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At John 5:18,

"Because of this, the Jews tried all the harder to kill Him. Not only was He breaking the Sabbath, but He was even calling God His own Father, making Himself equal with God."

The Jews at John 5:18 considered it something deserving death to call God 'His own Father'.

Yet, the well-known Messianic Psalm 2:7 says

"You are My Son; today I have become Your Father."

in reference to the coming Messiah. If someone was the Messiah, that person would be the Son of the Father. You see this pairing clearly with Nathanael at John 1:49.

"“Rabbi,” Nathanael answered, “You are the Son of God! You are the King of Israel!”"

How do we reconcile John 5:18 and Psalm 2:7 - why did the Jews at John 5:18 consider it impermissible to claim God was one's own Father given Psalm 2:7?

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    You have to imagine these prideful elitists found it unfathomable that God would send His Son into the world and they not be shown any special attention. Clearly Jesus had to be an imposter, they were too important and righteous to be ignored by God Himself May 12 at 17:05
  • Generally speaking, Christ's (re)interpretation of the Jewish scriptures was frequently at odds with that of His contemporaries; it is thus unclear why the case of Psalm 2:7 would be any different.
    – Lucian
    May 12 at 18:18
  • @Lucian You say its is not unclear why they disagreed?- in fact it’s very clear. They didn’t believe Torah. The whole problem with the Jews (Pharisees/Sadducees) is that they didn’t believe Torah/Tanahk. They were experts, they knew the word - but they simply just didn’t believe it. Else they would have accepted their Messiah - the signs were clear!
    – Dave
    May 12 at 18:27
  • @One God the Father. Can you kindly explain to me what John 5:18 has to do with Psalm 2:7? What is your point because I don't see a connection? So what's the connection or what's your point? Thank You!
    – Mr. Bond
    May 12 at 20:50
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    question ends as objection against trinity. They actually charged him for claiming to be equal to God. They knew that the Messiah /son of God was divine,(Matt 26:64-65), why they charged him for blasphemy was bec they rejected him as a false Messiah. There's no death penalty on claiming to be the Messiah technically but there's one for claiming to be God (depends on whether the leaders support the supposed Messiah) Messiah claim is indirectly deity-claim. Also John 5:18 is John's own words not the Jews misinterpretation. Also John 10:33 their charge was correct that he claimed to be God.
    – Michael16
    May 13 at 4:37
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The dialogue between the Jews and Jesus that starts in John 5 continues (with a few breaks) right through to John 10. The answer to the OP's question is found later in John 10:33 -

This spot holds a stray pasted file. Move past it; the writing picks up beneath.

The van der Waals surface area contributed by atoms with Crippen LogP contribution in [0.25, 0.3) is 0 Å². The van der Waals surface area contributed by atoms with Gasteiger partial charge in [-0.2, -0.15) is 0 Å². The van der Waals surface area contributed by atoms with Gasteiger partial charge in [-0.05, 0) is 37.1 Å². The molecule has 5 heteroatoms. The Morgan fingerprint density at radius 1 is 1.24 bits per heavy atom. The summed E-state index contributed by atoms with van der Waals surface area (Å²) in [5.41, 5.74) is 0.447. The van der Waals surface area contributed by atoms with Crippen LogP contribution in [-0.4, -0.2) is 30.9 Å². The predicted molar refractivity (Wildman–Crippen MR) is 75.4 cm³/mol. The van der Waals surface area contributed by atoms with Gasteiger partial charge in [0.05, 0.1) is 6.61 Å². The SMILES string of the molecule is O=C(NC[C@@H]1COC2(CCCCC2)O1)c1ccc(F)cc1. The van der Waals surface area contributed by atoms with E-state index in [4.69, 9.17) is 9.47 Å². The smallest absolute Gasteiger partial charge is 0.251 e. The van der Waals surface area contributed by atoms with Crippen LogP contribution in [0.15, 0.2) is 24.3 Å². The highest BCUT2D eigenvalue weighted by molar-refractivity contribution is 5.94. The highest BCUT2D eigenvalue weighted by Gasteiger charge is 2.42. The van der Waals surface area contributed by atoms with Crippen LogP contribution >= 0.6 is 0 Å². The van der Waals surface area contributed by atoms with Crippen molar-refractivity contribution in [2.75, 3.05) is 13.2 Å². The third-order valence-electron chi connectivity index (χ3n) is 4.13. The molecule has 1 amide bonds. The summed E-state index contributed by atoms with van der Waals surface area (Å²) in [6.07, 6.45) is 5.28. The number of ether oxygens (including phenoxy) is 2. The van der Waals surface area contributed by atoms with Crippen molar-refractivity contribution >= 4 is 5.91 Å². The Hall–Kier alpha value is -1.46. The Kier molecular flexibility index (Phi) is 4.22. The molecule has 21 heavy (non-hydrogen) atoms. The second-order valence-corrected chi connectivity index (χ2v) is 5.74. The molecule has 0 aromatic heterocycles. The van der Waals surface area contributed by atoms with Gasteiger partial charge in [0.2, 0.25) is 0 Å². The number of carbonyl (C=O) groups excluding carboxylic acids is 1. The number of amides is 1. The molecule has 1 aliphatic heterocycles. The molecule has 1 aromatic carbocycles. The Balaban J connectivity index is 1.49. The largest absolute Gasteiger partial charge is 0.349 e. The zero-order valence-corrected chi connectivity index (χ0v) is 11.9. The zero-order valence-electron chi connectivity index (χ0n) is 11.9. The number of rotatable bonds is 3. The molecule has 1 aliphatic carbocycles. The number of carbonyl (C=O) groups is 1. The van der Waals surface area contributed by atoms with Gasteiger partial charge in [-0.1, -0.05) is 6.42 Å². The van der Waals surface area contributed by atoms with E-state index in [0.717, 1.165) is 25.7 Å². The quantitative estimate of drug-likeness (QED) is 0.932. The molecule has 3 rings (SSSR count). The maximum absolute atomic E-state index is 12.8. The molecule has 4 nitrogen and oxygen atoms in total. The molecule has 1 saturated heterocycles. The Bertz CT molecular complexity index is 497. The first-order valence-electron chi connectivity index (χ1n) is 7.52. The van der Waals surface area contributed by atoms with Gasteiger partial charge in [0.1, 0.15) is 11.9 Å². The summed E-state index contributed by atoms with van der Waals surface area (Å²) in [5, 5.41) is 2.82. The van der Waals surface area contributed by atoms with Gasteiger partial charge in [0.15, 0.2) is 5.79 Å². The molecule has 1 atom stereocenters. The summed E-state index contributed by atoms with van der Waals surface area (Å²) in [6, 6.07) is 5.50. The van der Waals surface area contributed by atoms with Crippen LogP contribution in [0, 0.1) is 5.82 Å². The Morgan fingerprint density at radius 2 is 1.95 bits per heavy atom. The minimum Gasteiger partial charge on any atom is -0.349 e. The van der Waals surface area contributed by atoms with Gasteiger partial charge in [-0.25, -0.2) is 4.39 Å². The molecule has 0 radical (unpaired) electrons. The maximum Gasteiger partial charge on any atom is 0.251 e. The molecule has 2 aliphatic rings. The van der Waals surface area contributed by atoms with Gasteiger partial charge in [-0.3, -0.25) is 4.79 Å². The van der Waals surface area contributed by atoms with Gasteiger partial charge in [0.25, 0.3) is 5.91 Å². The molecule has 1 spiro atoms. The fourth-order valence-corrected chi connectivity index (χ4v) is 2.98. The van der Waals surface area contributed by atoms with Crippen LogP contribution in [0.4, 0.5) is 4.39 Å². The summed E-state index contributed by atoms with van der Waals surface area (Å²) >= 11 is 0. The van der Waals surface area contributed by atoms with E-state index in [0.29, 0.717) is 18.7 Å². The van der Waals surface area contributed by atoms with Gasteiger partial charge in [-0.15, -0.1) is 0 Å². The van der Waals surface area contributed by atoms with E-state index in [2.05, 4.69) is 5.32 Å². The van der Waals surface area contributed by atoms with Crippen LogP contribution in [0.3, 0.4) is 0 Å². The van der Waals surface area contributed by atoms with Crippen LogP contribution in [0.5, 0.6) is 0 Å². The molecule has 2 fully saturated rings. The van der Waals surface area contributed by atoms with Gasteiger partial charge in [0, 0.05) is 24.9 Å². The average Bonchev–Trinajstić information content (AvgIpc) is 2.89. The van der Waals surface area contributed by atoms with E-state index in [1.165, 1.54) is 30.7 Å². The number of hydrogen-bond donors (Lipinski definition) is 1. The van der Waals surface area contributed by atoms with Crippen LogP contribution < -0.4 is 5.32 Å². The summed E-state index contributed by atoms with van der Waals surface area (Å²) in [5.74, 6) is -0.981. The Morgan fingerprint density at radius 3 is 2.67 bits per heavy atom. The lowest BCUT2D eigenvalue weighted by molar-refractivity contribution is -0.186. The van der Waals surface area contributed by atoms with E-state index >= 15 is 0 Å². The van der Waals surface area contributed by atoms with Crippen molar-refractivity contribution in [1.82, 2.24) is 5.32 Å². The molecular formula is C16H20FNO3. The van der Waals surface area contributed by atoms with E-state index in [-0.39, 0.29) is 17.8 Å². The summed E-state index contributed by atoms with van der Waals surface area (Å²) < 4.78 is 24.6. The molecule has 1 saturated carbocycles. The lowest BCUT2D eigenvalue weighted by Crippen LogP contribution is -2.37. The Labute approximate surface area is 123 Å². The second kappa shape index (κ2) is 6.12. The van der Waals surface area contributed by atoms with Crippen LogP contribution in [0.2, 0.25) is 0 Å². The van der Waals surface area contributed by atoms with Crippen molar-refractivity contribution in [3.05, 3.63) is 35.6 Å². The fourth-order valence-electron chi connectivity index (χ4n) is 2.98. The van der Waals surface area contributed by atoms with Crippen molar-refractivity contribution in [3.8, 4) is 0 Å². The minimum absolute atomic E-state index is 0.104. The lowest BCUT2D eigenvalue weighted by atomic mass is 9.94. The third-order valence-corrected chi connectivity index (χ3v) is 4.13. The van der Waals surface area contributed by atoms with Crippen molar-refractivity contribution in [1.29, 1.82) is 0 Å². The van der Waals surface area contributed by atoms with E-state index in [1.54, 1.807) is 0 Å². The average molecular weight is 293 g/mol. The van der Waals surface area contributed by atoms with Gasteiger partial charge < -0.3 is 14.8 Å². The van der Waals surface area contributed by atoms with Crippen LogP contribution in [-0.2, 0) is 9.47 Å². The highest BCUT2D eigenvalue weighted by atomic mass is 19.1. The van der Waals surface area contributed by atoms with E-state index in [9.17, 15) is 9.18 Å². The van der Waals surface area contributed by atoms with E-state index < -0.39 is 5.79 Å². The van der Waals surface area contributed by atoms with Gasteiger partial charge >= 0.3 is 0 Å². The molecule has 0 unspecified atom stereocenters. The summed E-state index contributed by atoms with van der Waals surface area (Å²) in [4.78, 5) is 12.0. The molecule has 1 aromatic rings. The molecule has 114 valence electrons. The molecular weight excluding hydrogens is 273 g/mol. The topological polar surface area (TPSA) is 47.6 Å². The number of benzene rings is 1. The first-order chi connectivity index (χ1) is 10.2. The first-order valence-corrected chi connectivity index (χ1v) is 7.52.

“We are not stoning You for any good work,” said the Jews, “but for blasphemy, because You, who are a man, declare Yourself to be God.”

Thus, I fully agree that the well-versed Jews were familiar with Ps 2:7 as applying to Messiah. However, and here is the crux of the matter, they believed Jesus was a mere man, a human, who could not be God.

That is, the Jews did not understand two vital points:

  • the incarnation
  • the kenosis of Phil 2:5-8

That is, God came in human form (Matt 1:23 - Μεθ’ ἡμῶν ὁ Θεός = "with us, The God") by "emptying Himself" - He put aside His divine prerogatives and privileges to be a human for a time to provide an example of dependence of the Father, as should we.

By contrast, Nathaniel understood this and had no trouble declaring Jesus the Messiah and king of Israel.

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  • To clarify, are you claiming the Jews thought the Messiah wouldn't be a man? May 12 at 21:32
  • @OneGodtheFather - it is difficult to know exactly who they thought Messiah would be, but is clear from John 5 and 10 that they believed that an ordinary human could not be Messiah. As Jesus often showed, the Jewish theology of the leaders was often inconsistent and contradictory because Jesus could so easily confound them.
    – Dottard
    May 12 at 21:34
  • I think I agree with this to an extent - they weren't expecting a man like Jesus to be the Messiah. But I have not read anywhere else that they weren't expecting a man to be the Messiah. Do you have references for this outside of your reading of John 5 and 10? May 12 at 21:45
  • @OneGodtheFather - I do not believe the theology of the Jews was any more uniform than is modern Chrstianity - there were numerous factions with deep divisions such as the Pharisees vs Sadducees, etc. It is apparent from these two references in John that the people with whom Jesus was discussing clearly did not believe that a mere human could be Messiah. Obviously Nathaniel was not such a person.